Thursday, March 17, 2011

I Am A Man Of Unclean Lips Or Is That Unclean Heart?

There are a few striking balances that need to be maintained in our walk with Jesus Christ. It is a strange relationship we have in this place as we learn to live according to the Spirit instead of our flesh. We have Jesus stating that "the spirit is willing but the flesh is weak", highlighting our great challenge as we live to serve Jesus. It an interesting balance as we realize our intimate relationship with Jesus and yet serve him here as a servant. Now some people may jump all over this because Jesus told his disciples that they were no longer his servants but were instead his friends. Yet we have Paul talking about the bond-servant attitude. A bond servant from the old testament was a slave who gave up any right he had to be free in order to remain a slave to his master for life. So although we are friends of Jesus we also see ourselves in this relationship of service. There are other balances to be maintained as well.

There is another balance that again has to do with this relationship we have with Christ but has more to do with the Father. When we accepted Jesus Christ as our Saviour and Lord there was a transformation that took place and that is taking place, where we ceased to be as we were and have become a new creation. This transformation saw us become the children of God and co-heirs with Jesus Christ. Every promise ever issued from the mouth and will of the Father has been applied to us. We are rich beyond anything we could possibly grasp at this time. We are more powerful, because of his power, than we can dream. We have greater strength than we have ever called upon before. Our relationship is amazing but there is a balance because we are not God and we are not Jesus.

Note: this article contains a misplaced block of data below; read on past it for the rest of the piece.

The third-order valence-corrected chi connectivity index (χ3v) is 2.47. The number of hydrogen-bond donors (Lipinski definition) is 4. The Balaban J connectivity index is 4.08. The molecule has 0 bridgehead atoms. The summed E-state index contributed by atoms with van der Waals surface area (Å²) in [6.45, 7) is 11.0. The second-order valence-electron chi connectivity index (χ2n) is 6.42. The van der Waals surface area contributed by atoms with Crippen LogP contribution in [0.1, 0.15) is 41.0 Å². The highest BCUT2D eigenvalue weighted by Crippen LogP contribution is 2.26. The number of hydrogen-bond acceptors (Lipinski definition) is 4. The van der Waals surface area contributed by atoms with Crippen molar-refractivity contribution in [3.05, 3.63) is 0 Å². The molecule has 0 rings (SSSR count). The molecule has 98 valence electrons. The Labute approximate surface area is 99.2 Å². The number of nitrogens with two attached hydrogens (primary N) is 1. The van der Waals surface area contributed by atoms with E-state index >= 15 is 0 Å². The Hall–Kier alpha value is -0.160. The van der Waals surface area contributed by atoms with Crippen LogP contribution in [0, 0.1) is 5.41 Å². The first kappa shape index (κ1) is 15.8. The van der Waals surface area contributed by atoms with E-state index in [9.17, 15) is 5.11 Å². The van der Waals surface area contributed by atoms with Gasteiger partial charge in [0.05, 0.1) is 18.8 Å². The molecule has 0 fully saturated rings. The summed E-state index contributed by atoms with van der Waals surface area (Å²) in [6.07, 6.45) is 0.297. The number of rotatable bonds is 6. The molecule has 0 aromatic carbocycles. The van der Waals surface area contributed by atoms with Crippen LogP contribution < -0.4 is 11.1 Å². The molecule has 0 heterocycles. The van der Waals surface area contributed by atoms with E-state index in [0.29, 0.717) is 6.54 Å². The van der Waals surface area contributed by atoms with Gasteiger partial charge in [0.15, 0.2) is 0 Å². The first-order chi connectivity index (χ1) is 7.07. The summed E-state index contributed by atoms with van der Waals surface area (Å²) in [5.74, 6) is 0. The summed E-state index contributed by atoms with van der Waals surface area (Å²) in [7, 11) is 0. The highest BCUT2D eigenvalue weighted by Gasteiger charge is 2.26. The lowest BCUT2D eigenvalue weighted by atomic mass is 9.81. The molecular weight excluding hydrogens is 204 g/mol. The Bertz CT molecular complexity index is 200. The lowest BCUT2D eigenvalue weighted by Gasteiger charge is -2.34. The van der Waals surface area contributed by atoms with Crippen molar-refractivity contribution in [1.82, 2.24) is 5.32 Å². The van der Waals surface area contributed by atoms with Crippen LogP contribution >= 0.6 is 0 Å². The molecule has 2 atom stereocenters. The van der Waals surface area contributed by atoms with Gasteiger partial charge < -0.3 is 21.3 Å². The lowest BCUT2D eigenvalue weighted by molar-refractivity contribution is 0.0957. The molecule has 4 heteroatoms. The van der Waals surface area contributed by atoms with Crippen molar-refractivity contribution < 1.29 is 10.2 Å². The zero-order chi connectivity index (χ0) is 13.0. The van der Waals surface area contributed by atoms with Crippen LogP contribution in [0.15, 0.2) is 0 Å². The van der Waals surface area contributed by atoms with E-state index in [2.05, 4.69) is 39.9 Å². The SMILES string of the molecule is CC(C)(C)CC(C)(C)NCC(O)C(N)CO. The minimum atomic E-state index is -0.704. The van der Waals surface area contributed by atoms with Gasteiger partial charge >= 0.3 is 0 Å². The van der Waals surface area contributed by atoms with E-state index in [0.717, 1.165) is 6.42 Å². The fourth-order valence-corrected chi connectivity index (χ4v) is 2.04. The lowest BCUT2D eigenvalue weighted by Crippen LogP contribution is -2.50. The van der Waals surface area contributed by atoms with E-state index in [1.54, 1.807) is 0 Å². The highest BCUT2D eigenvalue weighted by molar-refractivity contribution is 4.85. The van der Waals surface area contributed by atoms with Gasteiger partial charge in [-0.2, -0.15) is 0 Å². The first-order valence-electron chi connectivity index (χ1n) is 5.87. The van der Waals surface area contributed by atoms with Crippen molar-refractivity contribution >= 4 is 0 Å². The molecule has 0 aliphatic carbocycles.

There are moments in our lives, when we have stood in the presence of God, when we have been overwhelmed by his goodness and holiness. We probably found that we could not even stand in that moment, dropping to our knees or falling to our faces. The reason is because we realized that we are nothing compared to his greatness. We are reminded of our imperfection, our ugliness, our wretchedness as we stand in his holiness. Our experience is a brokenness not unlike Isaiah's when God revealed his glory to him:

“Woe to me!” I cried. “I am ruined! For I am a man of unclean lips, and I live among a people of unclean lips, and my eyes have seen the King, the LORD Almighty.” (Isaiah 6:5)

Like John the Baptist, we realize how unworthy we are of his attention let alone his love:

“I baptize with water,” John replied, “but among you stands one you do not know. He is the one who comes after me, the thongs of whose sandals I am not worthy to untie.” (John 1:26-27)

But take note of what God did for Isaiah:

Then one of the seraphs flew to me with a live coal in his hand, which he had taken with tongs from the altar. With it he touched my mouth and said, “See, this has touched your lips; your guilt is taken away and your sin atoned for.” (Isaiah 6:6-7)